For many Turks, the name Ocalan is indelibly linked to the man they revile as leader of a Kurdish insurgency in which 40,000 people died. But on Tuesday, an Ocalan became one of the country's youngest parliamentarians.
Dilek Ocalan, the 28-year-old niece of jailed militant leader Abdullah Ocalan, took her oath along with other deputies elected to parliament earlier this month. Her arrival as a lawmaker for the pro-Kurdish People’s Democratic Party (HDP) underlines a remarkable turnaround in recent years for Turkey's 14 million Kurds.
It also breaks a decades-old taboo over her name. At her swearing in, the speaker addressed her as “Sayin Ocalan” using an honorific that means “esteemed.” Scores of people have been prosecuted in the past for using the same term to refer to her uncle.
Her appearance in parliament would have been unthinkable a decade ago. But President Tayyip Erdogan braved the anger of nationalists to open talks with Abdullah Ocalan and his Kurdistan Workers’ Party (PKK), and it was Dilek who delivered many of her uncle’s public statements from his prison.
“First of all I see myself as a representative of women and youth,” she recently told local media. “I may be Kurdish, but I will be representing all those exploited, oppressed, ignored groups, all peoples, cultures, beliefs and languages.”
Dilek Ocalan was one of 80 HDP politicians elected on June 7. The HDP won more than 10 percent of the vote, the minimum required to enter parliament, allowing a pro-Kurdish party to be represented for the first time.
Its success also helped to deprive the governing AK Party founded by Erdogan of a majority for the first time in over a decade. The AKP now needs to find a coalition partner.
A university graduate with a degree in tourism, Dilek Ocalan previously worked at a municipal office in the southeastern city of Diyarbakir. She will represent Sanliurfa, a province in the mainly Kurdish southeast.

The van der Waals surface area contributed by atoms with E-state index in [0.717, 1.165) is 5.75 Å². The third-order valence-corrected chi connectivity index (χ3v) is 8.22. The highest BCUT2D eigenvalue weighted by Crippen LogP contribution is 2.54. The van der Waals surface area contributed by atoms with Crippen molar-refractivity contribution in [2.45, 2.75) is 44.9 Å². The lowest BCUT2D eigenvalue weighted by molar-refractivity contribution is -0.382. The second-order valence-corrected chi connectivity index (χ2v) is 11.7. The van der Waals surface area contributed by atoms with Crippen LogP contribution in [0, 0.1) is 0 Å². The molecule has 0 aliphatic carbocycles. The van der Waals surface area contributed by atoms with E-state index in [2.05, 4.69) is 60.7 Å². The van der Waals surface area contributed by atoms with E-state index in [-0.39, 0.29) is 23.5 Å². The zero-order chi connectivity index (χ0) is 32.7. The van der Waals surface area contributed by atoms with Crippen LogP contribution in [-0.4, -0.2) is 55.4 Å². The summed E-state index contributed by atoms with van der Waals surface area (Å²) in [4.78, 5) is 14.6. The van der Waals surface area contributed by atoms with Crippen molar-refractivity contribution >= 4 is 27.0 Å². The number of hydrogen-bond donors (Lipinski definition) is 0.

Abdullah Ocalan probably opposed her candidacy, his brother Mehmet Ocalan told Dogan News Agency in April. The PKK, which wants greater Kurdish autonomy, is still considered a terrorist organization by the United States, European Union and Turkey.
Among other HDP deputies sworn in on Tuesday was Leyla Zana, who caused uproar in 1991 when she was also elected to parliament. On that occasion, she took her oath in Turkish but added one sentence in Kurdish even though it was illegal to speak the language in public places at the time. She was subsequently jailed for a decade.
As prime minister, Erdogan pushed through reforms to improve the lot of the Kurds but members of the minority have since accused him of backtracking on the peace process, which has been on hold for months.
The HDP was able to draw votes beyond ethnic Kurds, finding support from secular, leftist Turks disillusioned with Erdogan’s more combative, authoritarian style of recent years. Next week, Erdogan is expected to give a mandate to the Islamist-rooted AKP to try to form a coalition government within 45 days.
Turkish Jewish community hosts Ramadan Iftar in honor of reopened synagogueLeading Jewish figures in Turkey helped with the banquet, on occasion serving fasting guests themselves News
Hundreds of refugees cross back into Syria from TurkeySecurity sources told Reuters that the border gate was subsequently kept closed for four days for security reasons Middle East
Angelina Jolie visits Syrian refugees in TurkeyJolie called for more international action to help refugees as she visited a camp in southeastern Turkey Middle East
Turkey detains four foreign journalists at Syrian borderTurkish security forces detained four foreign journalists as they tried to cross into Turkey from war-torn Syria Television & Radio